Samsung’s global mobile marketshare drops for first time in five years

29 Apr 2014

The Samsung Galaxy S5

For the first time since 2009, consumer electronics giant Samsung saw its share of the global mobile phone market slip, falling to 31pc from 32pc last year.

New figures out from Strategy Analytics reveal global smartphone shipments grew by 33pc annually to reach 285m units in the first quarter.

Samsung and Apple lost traction while low-cost phone makers Huawei and Lenovo steadied and strengthened their share of the global market.

Samsung shipped 89m smartphones worldwide and captured 31pc marketshare in Q1 2014, dipping slightly from 32pc a year earlier.

This was Samsung’s first annual marketshare loss in the smartphone category since the fourth quarter of 2009.

Samsung continues to face tough competition from Apple at the higher end of the smartphone market and from Chinese brands, such as Huawei, at the lower-end.

Apple grew a below-average 17pc annually and shipped 43.7m iPhones worldwide for 15pc marketshare in Q1 2014, falling from the 17pc level recorded during Q1 2013.

Apple remains strong in the premium smartphone segment, but a lack of presence in the entry-level category continues to cost it lost volumes in fast-growing emerging markets, such as Latin America.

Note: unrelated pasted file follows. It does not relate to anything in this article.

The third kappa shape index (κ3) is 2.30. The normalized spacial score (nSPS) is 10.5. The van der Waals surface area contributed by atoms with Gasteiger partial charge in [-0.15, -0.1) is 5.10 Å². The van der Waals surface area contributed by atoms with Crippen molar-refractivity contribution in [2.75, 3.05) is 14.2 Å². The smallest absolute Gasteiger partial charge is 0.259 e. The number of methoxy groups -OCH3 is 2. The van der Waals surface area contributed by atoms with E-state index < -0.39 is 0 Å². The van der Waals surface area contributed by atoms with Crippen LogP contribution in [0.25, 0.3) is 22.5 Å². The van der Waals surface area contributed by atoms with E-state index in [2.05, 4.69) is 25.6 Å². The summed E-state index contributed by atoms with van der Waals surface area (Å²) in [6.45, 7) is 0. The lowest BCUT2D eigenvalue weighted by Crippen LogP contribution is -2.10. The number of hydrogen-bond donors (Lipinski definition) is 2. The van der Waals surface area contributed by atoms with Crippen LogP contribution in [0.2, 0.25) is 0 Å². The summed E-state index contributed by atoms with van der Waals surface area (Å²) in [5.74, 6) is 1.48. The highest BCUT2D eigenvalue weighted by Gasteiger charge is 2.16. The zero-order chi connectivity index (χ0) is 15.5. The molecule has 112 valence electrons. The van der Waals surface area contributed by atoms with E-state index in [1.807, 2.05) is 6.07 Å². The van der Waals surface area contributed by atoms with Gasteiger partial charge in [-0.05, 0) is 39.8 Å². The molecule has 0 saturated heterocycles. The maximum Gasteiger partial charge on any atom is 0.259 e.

They came from the East

strategy analytics

The combined global smartphone marketshare of Samsung and Apple has slipped from 50pc in Q1 2013 to 47pc in Q1 2014.

There is more competition than ever coming from the second-tier smartphone brands. Huawei remained steady with 5pc global smartphone marketshare in Q1 2014, while Lenovo has increased its global presence from 4pc to 5pc share during the past year.

Huawei is expanding swiftly in Europe, while Lenovo continues to grow aggressively outside China into new regions, such as Russia. If the recent Lenovo takeover of Motorola is approved by various governments in the coming months, this will eventually create an even larger competitive force that Samsung and Apple must contend with in the second half of this year.

John Kennedy is a journalist who served as editor of Silicon Republic for 17 years